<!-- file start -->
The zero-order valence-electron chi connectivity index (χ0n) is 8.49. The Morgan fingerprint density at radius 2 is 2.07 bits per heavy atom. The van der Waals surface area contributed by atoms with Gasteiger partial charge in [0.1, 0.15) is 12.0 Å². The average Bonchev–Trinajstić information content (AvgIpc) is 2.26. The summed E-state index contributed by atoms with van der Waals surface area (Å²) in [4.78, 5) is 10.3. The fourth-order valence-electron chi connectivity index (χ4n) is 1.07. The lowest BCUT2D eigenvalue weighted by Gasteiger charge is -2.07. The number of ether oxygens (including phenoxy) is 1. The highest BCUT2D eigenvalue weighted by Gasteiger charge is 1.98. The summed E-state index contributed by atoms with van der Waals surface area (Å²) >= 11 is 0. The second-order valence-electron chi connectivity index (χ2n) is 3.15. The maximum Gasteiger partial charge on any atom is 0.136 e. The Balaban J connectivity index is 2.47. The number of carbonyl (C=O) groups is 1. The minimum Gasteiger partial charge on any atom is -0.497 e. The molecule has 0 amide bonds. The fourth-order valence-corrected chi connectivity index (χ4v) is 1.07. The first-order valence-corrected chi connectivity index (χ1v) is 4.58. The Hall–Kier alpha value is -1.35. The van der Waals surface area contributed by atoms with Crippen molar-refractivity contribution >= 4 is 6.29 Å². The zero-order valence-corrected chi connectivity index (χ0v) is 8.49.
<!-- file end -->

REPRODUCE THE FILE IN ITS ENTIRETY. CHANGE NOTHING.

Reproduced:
The zero-order valence-electron chi connectivity index (χ0n) is 8.49. The Morgan fingerprint density at radius 2 is 2.07 bits per heavy atom. The van der Waals surface area contributed by atoms with Gasteiger partial charge in [0.1, 0.15) is 12.0 Å². The average Bonchev–Trinajstić information content (AvgIpc) is 2.26. The summed E-state index contributed by atoms with van der Waals surface area (Å²) in [4.78, 5) is 10.3. The fourth-order valence-electron chi connectivity index (χ4n) is 1.07. The lowest BCUT2D eigenvalue weighted by Gasteiger charge is -2.07. The number of ether oxygens (including phenoxy) is 1. The highest BCUT2D eigenvalue weighted by Gasteiger charge is 1.98. The summed E-state index contributed by atoms with van der Waals surface area (Å²) >= 11 is 0. The second-order valence-electron chi connectivity index (χ2n) is 3.15. The maximum Gasteiger partial charge on any atom is 0.136 e. The Balaban J connectivity index is 2.47. The number of carbonyl (C=O) groups is 1. The minimum Gasteiger partial charge on any atom is -0.497 e. The molecule has 0 amide bonds. The fourth-order valence-corrected chi connectivity index (χ4v) is 1.07. The first-order valence-corrected chi connectivity index (χ1v) is 4.58. The Hall–Kier alpha value is -1.35. The van der Waals surface area contributed by atoms with Crippen molar-refractivity contribution >= 4 is 6.29 Å². The zero-order valence-corrected chi connectivity index (χ0v) is 8.49.